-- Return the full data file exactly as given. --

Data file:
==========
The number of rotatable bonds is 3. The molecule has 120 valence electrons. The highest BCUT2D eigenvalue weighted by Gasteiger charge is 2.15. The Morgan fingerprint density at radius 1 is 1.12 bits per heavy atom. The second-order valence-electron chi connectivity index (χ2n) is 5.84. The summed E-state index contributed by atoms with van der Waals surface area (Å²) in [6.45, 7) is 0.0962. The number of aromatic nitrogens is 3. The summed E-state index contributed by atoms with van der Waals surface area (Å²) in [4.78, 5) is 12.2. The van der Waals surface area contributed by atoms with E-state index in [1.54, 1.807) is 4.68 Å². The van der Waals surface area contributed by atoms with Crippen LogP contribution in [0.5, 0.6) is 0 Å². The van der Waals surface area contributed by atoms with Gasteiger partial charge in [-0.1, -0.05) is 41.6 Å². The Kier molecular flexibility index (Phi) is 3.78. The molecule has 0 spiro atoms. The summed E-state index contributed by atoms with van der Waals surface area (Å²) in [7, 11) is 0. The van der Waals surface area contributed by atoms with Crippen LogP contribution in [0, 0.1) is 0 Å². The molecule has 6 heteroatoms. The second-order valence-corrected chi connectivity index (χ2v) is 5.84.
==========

The number of rotatable bonds is 3. The molecule has 120 valence electrons. The highest BCUT2D eigenvalue weighted by Gasteiger charge is 2.15. The Morgan fingerprint density at radius 1 is 1.12 bits per heavy atom. The second-order valence-electron chi connectivity index (χ2n) is 5.84. The summed E-state index contributed by atoms with van der Waals surface area (Å²) in [6.45, 7) is 0.0962. The number of aromatic nitrogens is 3. The summed E-state index contributed by atoms with van der Waals surface area (Å²) in [4.78, 5) is 12.2. The van der Waals surface area contributed by atoms with E-state index in [1.54, 1.807) is 4.68 Å². The van der Waals surface area contributed by atoms with Crippen LogP contribution in [0.5, 0.6) is 0 Å². The van der Waals surface area contributed by atoms with Gasteiger partial charge in [-0.1, -0.05) is 41.6 Å². The Kier molecular flexibility index (Phi) is 3.78. The molecule has 0 spiro atoms. The summed E-state index contributed by atoms with van der Waals surface area (Å²) in [7, 11) is 0. The van der Waals surface area contributed by atoms with Crippen LogP contribution in [0, 0.1) is 0 Å². The molecule has 6 heteroatoms. The second-order valence-corrected chi connectivity index (χ2v) is 5.84.